Marking internal notes as 'confidential' is no guarantee that they won't be read out in court. Gary Meggitt discusses the finer shades of privileged information
Most insurers know that documents concerning legal advice sent to or received from solicitors do not, generally speaking, have to be disclosed to third parties. But what about, say, internal notes? It is a common misconception that marking them "confidential" can protect them. Sadly, this does not work when the third party is one's opponent in a court case. Unless a document is "privileged" it must be disclosed. What is and what is not a privileged document was re-examined by the Commercial Court in Three Rivers Council & BCCI v Bank of England .
The claimant wanted the disclosure of documents the Bank of England had created to provide information to its lawyers, who in turn were advising the bank on its role in the Bingham inquiry into the collapse of BCCI. The bank asserted legal advice privilege. The claimant alleged this covered only documents passing between a party and its lawyers, not internal communications.
There are many types of privilege, one of which is legal professional privilege. This is, in turn, divides into legal advice privilege and litigation privilege. The former covers confidential communications between a lawyer and a client for giving or receiving any legal advice. This advice can be more than telling the client what the law is, provided it is about what a client can sensibly do in the light of certain legal circumstances. Purely commercial advice is not privileged.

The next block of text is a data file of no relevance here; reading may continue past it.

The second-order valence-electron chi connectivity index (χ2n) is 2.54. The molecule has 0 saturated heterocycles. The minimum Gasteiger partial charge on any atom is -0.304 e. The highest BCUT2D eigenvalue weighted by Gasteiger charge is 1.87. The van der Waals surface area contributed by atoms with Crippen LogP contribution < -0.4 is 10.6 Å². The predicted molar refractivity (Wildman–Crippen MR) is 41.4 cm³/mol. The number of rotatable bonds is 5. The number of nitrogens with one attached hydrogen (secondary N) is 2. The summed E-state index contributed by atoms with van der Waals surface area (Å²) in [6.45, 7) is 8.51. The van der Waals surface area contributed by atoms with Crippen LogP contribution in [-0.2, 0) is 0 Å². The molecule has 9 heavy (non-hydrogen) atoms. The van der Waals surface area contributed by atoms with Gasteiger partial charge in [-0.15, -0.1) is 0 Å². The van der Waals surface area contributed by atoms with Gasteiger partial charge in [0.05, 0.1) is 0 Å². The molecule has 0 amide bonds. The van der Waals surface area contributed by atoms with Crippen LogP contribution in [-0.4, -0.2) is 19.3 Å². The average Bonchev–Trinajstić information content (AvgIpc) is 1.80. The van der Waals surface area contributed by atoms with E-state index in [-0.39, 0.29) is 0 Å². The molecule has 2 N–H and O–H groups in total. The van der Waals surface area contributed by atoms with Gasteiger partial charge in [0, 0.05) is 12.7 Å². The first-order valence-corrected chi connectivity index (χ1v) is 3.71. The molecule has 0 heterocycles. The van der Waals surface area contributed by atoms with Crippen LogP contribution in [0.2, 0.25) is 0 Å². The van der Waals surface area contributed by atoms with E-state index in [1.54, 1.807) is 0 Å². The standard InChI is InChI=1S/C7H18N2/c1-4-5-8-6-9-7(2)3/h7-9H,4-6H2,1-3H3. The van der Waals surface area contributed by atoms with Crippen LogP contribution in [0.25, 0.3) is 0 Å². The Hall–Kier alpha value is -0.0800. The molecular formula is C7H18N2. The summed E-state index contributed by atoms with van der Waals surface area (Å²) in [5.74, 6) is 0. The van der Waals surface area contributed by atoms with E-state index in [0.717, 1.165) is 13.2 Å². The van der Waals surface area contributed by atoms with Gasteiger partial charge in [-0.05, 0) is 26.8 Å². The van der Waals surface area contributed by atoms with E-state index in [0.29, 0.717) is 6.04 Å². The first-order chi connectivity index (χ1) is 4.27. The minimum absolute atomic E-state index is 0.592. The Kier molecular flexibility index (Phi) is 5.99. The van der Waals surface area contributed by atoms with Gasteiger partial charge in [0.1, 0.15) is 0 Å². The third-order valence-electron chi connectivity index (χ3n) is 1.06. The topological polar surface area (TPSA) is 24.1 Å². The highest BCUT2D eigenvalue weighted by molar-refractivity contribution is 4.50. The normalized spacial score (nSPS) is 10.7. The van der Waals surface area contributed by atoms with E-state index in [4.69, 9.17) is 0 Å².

Litigation privilege covers confidential communications between lawyers, clients and third parties, where the dominant purpose is to obtain legal advice in the conduct of existing or anticipated litigation. Whereas legal advice privilege covers only clients and lawyers, litigation privilege covers witnesses, experts and others - but only if there is existing or anticipated litigation.
What is privileged?
While the bank claimed only legal advice privilege, the Three Rivers judgment addressed both types of legal professional privilege. Mr Justice Tomlinson said privilege covered "the whole process of communication... not just those documents which can be recognised as comprising the actual or final communication". He added: "This becomes particularly obvious when one considers... a corporation which can only act through individuals". So the bank's internal documents were privileged. It would be "artificial" if a letter from a bank official to its lawyers was privileged, but an internal memorandum to that official from one of his colleagues on the same subject was not.
Mr Justice Tomlinson said the "touchstone" for whether a document was privileged was the author's dominant purpose. An internal communication that was not sent to a third party, created with the dominant purpose that it was to be used to obtain legal advice, was privileged. This, not sending the document to a solicitor, was the "control mechanism" for legal professional privilege.
Mr Justice Tomlinson did not believe his decision broke new ground. The Waugh and Guinness Peat Properties judgments dealt with these matters at length. Yet Three Rivers confirmed that privilege covers the whole communication process - not just certain documents -- and stressed the importance of the dominant purpose test. Only those documents that are created to obtain, or help obtain, legal advice will be protected. Claimants may still try to obtain insurers' and insureds' internal files because they contain documents, such as claims histories, that are relevant to their claim. All documents should be prepared with "Why am I writing this?" in mind. Moreover, one must be shown that the answer to that question is "To obtain legal advice". Simply printing "confidential" on a file won't help.